Eventually, the line leaves the tunnel and travels on the surface along the North Lantau Expressway. It stops at Sunny Bay station on the way. The line then shares tracks with the Airport Express before splitting from it just before it reaches Tung Chung New Town. Having re-entered the tunnel, the line terminates at Tung Chung station, located underground.

With a displacement of over 10 km between Sunny Bay and Tung Chung, and no intermediate stations within this section of the track (other than the Siu Ho Wan depot), it takes about 6 minutes to travel between these stations. There are currently no intermediate stations within this section of the track because there are no suitable sites or facilities nearby.

Some westbound trains terminate at Tsing Yi station from Hong Kong, and does not continue to Tung Chung and Sunny Bay, because of the tight capacity of the Tsing Ma Bridge shared with trains of the Airport Express, which limits 1 train on each track on the bridge.[2]


The following is a list of the stations on the Tung Chung line.

Livery and name District Connections Opening date
Tung Chung line
Hong Kong Central and Western      Airport Express
Central station for      Tsuen Wan line and      Island line
22 June 1998
Kowloon Yau Tsim Mong      Airport Express
Nam Cheong Sham Shui Po      West Rail line 20 December 2003
Lai King Kwai Tsing      Tsuen Wan line 10 May 1982 (Tsuen Wan line)
22 June 1998 (Tung Chung line)
Tsing Yi      Airport Express 22 June 1998
Sunny Bay Tsuen Wan      Disneyland Resort line 1 June 2005
Tung Chung Islands Ngong Ping Cable Car 22 June 1998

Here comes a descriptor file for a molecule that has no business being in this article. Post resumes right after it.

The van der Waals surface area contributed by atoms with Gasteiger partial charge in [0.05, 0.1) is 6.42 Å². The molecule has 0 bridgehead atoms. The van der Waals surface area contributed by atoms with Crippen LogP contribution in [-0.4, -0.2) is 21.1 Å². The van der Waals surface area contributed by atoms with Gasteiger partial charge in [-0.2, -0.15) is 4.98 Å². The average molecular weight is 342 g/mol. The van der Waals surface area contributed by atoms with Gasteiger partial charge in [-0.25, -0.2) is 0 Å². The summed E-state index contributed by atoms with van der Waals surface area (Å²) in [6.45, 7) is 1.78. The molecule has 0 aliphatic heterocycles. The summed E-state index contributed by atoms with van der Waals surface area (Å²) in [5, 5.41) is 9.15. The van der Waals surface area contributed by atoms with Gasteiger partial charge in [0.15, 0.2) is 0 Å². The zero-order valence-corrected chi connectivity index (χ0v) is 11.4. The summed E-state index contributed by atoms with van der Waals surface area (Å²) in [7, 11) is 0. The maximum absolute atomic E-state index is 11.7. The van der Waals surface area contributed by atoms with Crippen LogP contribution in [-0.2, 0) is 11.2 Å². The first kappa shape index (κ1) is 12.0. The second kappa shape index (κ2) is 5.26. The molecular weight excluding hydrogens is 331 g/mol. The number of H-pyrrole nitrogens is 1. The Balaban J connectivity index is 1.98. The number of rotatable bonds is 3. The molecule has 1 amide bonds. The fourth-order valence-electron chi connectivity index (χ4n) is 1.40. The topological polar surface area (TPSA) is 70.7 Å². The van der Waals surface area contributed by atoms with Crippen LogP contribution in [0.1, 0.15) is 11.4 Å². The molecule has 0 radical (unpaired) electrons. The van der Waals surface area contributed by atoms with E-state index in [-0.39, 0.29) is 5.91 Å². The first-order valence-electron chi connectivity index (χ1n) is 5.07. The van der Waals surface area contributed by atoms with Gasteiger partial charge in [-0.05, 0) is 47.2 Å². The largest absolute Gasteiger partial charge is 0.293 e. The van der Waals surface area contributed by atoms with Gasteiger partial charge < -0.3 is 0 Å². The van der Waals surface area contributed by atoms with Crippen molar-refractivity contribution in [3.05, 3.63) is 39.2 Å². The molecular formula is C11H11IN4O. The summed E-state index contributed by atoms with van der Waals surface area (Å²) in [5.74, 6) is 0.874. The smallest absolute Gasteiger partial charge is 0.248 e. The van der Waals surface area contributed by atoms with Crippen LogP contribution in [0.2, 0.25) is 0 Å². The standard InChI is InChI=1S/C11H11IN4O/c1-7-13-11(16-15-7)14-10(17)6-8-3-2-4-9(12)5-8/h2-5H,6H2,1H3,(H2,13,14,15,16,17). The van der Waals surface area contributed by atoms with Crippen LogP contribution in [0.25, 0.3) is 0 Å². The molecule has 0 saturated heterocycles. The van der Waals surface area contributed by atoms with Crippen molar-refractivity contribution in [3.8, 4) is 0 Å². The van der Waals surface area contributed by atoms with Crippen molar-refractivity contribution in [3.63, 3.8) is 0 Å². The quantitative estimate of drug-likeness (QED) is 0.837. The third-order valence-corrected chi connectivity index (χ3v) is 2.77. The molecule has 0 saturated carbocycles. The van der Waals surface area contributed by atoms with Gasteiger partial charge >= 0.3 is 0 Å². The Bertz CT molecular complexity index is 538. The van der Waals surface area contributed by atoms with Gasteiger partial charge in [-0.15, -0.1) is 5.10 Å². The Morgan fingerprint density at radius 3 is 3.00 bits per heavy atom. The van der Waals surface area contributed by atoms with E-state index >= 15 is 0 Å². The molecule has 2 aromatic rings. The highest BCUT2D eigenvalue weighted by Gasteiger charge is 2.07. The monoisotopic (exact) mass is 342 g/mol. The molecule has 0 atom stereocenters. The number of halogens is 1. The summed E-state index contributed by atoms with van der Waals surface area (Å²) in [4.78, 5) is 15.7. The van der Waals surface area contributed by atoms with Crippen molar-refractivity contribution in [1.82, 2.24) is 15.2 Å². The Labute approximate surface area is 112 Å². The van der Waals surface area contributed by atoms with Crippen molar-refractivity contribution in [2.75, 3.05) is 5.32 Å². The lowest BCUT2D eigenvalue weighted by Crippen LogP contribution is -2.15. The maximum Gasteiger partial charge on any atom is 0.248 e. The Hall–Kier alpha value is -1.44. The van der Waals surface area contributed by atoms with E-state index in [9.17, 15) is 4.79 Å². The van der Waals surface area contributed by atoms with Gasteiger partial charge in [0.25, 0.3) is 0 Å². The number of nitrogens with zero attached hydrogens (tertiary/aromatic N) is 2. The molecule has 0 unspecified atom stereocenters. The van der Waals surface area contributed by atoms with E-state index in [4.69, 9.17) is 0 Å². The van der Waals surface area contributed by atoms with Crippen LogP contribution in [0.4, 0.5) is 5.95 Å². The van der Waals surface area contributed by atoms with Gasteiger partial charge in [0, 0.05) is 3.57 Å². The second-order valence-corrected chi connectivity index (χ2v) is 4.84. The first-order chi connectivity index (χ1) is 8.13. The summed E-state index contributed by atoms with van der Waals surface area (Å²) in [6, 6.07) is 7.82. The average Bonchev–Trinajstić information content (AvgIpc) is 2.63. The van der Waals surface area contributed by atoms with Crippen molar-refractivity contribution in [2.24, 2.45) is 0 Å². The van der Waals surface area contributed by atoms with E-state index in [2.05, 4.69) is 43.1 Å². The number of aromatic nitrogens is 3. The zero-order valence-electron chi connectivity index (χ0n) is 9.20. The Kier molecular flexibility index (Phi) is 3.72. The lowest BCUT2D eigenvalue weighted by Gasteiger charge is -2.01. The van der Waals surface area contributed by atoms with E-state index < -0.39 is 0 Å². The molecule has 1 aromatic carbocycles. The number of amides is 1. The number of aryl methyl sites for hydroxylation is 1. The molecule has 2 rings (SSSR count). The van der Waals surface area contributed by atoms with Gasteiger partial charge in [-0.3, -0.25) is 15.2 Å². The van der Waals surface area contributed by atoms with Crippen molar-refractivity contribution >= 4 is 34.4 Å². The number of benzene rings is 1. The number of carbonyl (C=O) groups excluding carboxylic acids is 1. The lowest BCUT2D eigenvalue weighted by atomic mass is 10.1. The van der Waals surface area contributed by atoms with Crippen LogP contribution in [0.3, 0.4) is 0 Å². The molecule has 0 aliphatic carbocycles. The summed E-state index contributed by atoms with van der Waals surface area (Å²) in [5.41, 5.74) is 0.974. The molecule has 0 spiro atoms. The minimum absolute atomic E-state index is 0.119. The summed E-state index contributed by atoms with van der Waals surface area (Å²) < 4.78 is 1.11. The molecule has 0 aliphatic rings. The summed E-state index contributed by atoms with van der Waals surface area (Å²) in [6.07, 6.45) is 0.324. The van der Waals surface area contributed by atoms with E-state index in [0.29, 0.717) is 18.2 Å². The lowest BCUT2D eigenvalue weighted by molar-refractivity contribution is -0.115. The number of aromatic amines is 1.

Future development

The Tung Chung line was designed to facilitate an extension from Hong Kong station eastward. According to the Rail Projects Under Planning 2000 released by Hong Kong Highways Department, three new stations, Tamar, Exhibition Centre and Causeway Bay North, will form part of the extension. The line will then connect North Point station and merge into the Tseung Kwan O line. However 14 years later on the Railway Development Strategy 2014 Tamar station would become the terminus for both the Tseung Kwan O line and Tung Chung line while Exhibition and Causeway Bay North stations would be served by the Tseung Kwan O line.

Residents of Yat Tung Estate have appealed to the government to extend the Tung Chung line to Tung Chung West station near Yat Tung to ease their transportation problems. Yat Tung currently has 40,000 residents. They claimed that when they moved in 11 years ago, the Housing Bureau's documents indicated a MTR station at the estate. The residents currently have to take a 10-minute bus journey to Tung Chung station.[3]

See also


  1. ^ "Weekday patronage of MTR heavy rail network from September 1 to 27 and September 28 to October 25, 2014" (PDF). Legislative Council of Hong Kong. 29 October 2014. Retrieved 15 April 2015. 
  2. ^ "Legislative Council Panel on Transport, Subcommittee on Matters Relating to Railways, Airport Railway Capacity" (PDF). Legislative Council of Hong Kong. 17 November 2009. Retrieved 21 July 2017. 
  3. ^ (in traditional Chinese (HK))逸東邨居民要求建港鐵站 Wen Wei Po. 25 May 2011.